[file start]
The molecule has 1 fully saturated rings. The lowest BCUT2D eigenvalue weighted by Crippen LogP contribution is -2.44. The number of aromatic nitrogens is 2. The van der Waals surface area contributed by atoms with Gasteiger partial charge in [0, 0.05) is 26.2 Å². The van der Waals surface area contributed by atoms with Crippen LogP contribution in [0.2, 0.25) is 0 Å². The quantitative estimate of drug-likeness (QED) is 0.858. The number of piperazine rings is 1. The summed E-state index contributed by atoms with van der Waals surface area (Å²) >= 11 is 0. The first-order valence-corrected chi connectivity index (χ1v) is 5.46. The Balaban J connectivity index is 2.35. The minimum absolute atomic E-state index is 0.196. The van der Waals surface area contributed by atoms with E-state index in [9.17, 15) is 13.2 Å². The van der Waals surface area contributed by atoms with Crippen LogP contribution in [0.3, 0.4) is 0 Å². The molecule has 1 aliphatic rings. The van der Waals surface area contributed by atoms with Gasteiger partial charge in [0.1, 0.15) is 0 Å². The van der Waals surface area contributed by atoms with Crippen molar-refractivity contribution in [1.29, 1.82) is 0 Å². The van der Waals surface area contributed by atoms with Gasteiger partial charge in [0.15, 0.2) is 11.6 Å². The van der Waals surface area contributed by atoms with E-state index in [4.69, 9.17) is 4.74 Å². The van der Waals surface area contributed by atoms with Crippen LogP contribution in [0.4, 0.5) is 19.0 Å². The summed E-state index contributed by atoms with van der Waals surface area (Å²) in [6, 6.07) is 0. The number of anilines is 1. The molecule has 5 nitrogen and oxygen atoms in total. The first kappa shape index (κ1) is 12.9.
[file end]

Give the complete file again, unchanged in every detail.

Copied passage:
The molecule has 1 fully saturated rings. The lowest BCUT2D eigenvalue weighted by Crippen LogP contribution is -2.44. The number of aromatic nitrogens is 2. The van der Waals surface area contributed by atoms with Gasteiger partial charge in [0, 0.05) is 26.2 Å². The van der Waals surface area contributed by atoms with Crippen LogP contribution in [0.2, 0.25) is 0 Å². The quantitative estimate of drug-likeness (QED) is 0.858. The number of piperazine rings is 1. The summed E-state index contributed by atoms with van der Waals surface area (Å²) >= 11 is 0. The first-order valence-corrected chi connectivity index (χ1v) is 5.46. The Balaban J connectivity index is 2.35. The minimum absolute atomic E-state index is 0.196. The van der Waals surface area contributed by atoms with E-state index in [9.17, 15) is 13.2 Å². The van der Waals surface area contributed by atoms with Crippen LogP contribution in [0.3, 0.4) is 0 Å². The molecule has 1 aliphatic rings. The van der Waals surface area contributed by atoms with Gasteiger partial charge in [0.1, 0.15) is 0 Å². The van der Waals surface area contributed by atoms with Crippen molar-refractivity contribution in [1.29, 1.82) is 0 Å². The van der Waals surface area contributed by atoms with Gasteiger partial charge in [0.15, 0.2) is 11.6 Å². The van der Waals surface area contributed by atoms with E-state index in [4.69, 9.17) is 4.74 Å². The van der Waals surface area contributed by atoms with Crippen LogP contribution in [0.4, 0.5) is 19.0 Å². The summed E-state index contributed by atoms with van der Waals surface area (Å²) in [6, 6.07) is 0. The number of anilines is 1. The molecule has 5 nitrogen and oxygen atoms in total. The first kappa shape index (κ1) is 12.9.